Gillian Duffy’s encounter with Gordon Brown could be the starting point of the story of the entire decade, from the election campaign of 2010 to Britain’s departure from the EU in January 2020.
She expressed a popular concern about free movement of people; the prime minister, leader of the political class, dismissed that concern as bigotry. There is a thread leading from that clash to the vote to leave in 2016 and to our actual departure four years later.
“All these eastern Europeans what are coming in: where are they flocking from?” Her truculent exchange with the prime minister, on an election tour of Rochdale, was symbolic of the breach that was opening up between the Labour Party and part of its working-class vote.
At the time it was easy to dismiss – indeed, dismissing it as mere bigotry was what the fuss was about. Free movement was not much of an issue in the 2010 campaign. Europe was an election subject mainly because there were fears that the aftershocks of the financial crisis were going to break the euro.
So the fuss about “some bigoted woman” who “used to be Labour”, as Mr Brown called her, unaware that his microphone was still on, was, at the time, mostly about presentation. A lot of the gleeful coverage by the metropolitan media was along the lines of: “Oh dear, the prime minister has been caught out telling the truth about an awful voter; how is he going to get out of that?”
But something deeper and more important was going on. Worrying about free movement wasn’t just bigotry, although there might have been an element of xenophobia about it. Unless you call 52 per cent of British voters racist, there was respectable argument about national sovereignty too.
All the leading politicians, of all parties in parliament, were behind the curve (and Nigel Farage was a fringe candidate whose banner-towing plane crashed). For Mr Brown, David Cameron and Nick Clegg, EU membership was a given. They knew that one of the conditions was the free movement of workers, but for most of their lives the numbers had been small. If they had reservations when 2m central Europeans arrived in Britain after EU enlargement in 2004, they rationalised it as a price worth paying for the greater benefits of membership.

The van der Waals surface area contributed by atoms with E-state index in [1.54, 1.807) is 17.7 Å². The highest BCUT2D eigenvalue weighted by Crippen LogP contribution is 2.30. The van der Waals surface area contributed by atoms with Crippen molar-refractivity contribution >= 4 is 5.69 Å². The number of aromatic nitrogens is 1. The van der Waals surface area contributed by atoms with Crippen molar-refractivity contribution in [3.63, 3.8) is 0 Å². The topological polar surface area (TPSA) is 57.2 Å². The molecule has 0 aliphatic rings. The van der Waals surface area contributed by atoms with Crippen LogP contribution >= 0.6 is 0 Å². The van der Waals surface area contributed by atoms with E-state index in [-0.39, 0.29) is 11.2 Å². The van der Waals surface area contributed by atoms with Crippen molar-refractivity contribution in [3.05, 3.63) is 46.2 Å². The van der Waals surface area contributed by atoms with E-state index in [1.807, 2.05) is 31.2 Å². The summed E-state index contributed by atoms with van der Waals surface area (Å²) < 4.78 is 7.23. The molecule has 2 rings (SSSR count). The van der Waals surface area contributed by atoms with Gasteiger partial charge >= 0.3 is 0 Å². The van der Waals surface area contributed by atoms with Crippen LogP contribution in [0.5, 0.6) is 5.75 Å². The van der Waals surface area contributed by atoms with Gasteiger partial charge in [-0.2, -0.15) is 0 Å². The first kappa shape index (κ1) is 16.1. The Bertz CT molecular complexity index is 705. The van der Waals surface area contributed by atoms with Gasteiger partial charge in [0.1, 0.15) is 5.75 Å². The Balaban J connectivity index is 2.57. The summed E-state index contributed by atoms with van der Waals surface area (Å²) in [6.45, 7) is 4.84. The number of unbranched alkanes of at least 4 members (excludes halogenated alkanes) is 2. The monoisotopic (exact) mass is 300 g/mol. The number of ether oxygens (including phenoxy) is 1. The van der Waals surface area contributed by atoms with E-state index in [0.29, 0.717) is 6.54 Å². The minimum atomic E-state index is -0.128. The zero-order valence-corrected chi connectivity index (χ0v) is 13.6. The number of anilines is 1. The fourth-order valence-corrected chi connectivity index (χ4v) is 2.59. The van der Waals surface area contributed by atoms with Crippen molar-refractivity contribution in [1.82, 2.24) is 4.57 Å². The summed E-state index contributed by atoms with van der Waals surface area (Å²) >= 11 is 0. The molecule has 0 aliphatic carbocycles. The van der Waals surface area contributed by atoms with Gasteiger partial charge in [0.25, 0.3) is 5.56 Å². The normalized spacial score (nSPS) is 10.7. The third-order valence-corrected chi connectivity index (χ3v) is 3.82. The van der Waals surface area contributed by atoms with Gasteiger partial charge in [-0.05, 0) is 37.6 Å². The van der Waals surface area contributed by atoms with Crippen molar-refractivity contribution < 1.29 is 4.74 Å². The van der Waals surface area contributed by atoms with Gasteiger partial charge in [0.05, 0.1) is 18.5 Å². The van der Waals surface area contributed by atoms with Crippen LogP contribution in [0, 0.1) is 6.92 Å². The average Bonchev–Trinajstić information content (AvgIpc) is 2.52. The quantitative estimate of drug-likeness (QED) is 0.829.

But that was not what it felt like for Ms Duffy. When journalists revisited her at the time of the 2016 referendum, she said: “I love being English and I don’t want to be a European.”
Her outburst six years earlier was a significant marker of the start of the realignment of British politics, by which the Labour vote ended up about as middle-class as the Tory vote, and Tory voters ended up about as working-class as Labour ones.
As the Brexit divide replaced the class divide as the big determinant of British voting behaviour, Ms Duffy turned out to have been a harbinger from the future, a messenger sent from the ex-Labour seats of the north, midlands and north Wales that fell to the Tories in 2019.
Her reward was to be dismissed as a bigot by one Labour leader and to be ignored by his successors. Ed Miliband and Jeremy Corbyn thought the way to win back working-class voters was to offer to renationalise the railways.
It was Boris Johnson who knew what she was about. As leader of the Leave campaign and then as the prime minister who could deliver Brexit, he understood the desire of many traditional Labour voters for national pride and independence.
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